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Last edited by enahs; 03-05-2020 at 11:48 AM.
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Old 03-05-2020, 02:05 PM   #7 (permalink)
Mgriff54
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Thank you all. I will do a drop.
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Old 03-06-2020, 11:51 AM   #8 (permalink)
enahs
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Quote:
Originally Posted by Mgriff54 View Post
Thank you all. I will do a drop.
Waste of time. But to each his own.
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Old 03-06-2020, 12:43 PM   #9 (permalink)
Ron Nielson
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I believe one of the problems here is communication - specifically what is meant by 'flushing' the transmission. When I flush my transmission, what I am doing is directing the fluid return from the transmission cooler/radiator into a container for disposal, while providing new fluid into the transmission itself and the engine/transmission is doing the pumping. During the process the engine is started and stopped to pump out the old dirty fluid and to provide time to re-fill the trans with new fluid. Many people refer to this as the 'HOOT' method.

Other people refer to 'flushing' as the situation where a machine pumps new fluid under pressure thru a non-running engine/transmission, draining the old dirty fluid and leaving new fluid in it's place. And there have been many reports about problems with this procedure. From what I can tell, the reports are not specific enough about what is actually happening to know whether this 'flushing' is done properly or not.

When someone asks about 'flushing' their transmission, it is important to know exactly how the 'flushing' occurs. I would be very hesitant to let anyone 'flush' my transmission with a machine without knowing exactly how the process worked. I say that only because I have never seen a detailed enough description of the process and actual evidence as to whether it causes problems or not; and if problems do occur, what causes the problems. Anyone ever pre-oil a brand new engine? I certainly do. And what is so different about 'flushing' a transmission versus pre-oiling a new engine (except for old fluid)?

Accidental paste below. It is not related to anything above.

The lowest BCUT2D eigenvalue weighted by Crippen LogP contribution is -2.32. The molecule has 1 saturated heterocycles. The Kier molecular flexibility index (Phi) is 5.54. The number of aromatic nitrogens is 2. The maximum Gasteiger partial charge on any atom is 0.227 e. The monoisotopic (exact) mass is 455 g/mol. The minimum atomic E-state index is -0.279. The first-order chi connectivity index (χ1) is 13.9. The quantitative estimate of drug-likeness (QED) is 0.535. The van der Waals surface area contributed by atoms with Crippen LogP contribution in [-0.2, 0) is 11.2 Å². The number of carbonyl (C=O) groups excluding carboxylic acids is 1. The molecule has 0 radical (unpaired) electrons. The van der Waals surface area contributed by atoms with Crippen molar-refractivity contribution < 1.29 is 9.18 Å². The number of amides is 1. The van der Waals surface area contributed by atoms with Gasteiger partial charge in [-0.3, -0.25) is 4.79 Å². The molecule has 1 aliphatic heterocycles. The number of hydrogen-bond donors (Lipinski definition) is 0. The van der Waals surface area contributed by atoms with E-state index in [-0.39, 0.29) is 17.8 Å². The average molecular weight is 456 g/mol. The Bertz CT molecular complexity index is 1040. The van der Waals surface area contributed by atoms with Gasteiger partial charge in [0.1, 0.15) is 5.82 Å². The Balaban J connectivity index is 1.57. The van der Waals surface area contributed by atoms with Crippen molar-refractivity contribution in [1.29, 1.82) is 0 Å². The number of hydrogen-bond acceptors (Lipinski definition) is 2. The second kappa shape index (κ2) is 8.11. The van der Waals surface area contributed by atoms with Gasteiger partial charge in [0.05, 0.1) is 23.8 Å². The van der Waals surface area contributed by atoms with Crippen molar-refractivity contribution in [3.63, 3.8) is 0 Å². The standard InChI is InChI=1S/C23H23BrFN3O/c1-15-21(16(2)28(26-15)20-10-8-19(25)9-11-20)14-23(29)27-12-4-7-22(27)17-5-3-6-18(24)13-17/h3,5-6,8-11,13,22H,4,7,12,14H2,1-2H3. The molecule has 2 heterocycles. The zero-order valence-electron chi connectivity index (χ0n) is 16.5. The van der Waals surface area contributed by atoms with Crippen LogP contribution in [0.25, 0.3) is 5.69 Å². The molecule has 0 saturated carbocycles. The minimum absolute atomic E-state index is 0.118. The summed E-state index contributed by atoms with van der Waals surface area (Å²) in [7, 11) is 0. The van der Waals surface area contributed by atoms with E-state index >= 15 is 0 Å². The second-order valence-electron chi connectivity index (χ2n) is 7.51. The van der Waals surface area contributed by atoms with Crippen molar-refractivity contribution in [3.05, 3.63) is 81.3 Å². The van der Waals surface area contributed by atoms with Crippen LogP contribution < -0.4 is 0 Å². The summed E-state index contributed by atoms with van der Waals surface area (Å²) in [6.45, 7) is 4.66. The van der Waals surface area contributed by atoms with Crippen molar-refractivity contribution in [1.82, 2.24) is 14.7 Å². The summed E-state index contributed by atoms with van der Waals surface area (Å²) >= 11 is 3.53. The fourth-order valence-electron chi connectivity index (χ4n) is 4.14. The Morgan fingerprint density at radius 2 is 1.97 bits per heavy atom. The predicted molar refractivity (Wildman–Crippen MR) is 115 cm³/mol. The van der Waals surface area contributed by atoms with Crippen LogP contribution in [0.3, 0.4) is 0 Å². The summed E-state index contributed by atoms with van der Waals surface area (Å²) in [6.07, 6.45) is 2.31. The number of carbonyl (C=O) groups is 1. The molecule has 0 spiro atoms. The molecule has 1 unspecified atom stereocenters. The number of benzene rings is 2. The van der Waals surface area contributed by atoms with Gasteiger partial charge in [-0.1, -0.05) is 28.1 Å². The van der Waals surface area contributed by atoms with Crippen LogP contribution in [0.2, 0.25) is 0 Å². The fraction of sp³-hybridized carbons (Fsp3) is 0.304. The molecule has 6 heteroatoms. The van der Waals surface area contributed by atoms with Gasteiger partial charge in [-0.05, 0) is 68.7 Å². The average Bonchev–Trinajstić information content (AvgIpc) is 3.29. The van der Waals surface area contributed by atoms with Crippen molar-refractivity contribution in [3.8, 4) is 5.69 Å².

I 'flush' my brake fluid from time to time using a machine, a simple pressure feed of new fluid while draining the old fluid. And I 'flush' my steering fluid in a similar manner. No harm done.

Some people say 'flush' and have one thought in their head, and others say 'flush' and they have something different in their head. And it's often very hard to tell what they are really talking about.
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Old 03-07-2020, 11:49 AM   #10 (permalink)
enahs
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I have not checked Allison recommendations lately, but at one time they noted no pressure flushing. Non pressurized fill was ok. Transmission experts in earlier threads observe that pressurized flush runs the risk of pushing debris into the transmission valve system. Moreover, it's not at all necessary. Simple drain and fill is all that's required.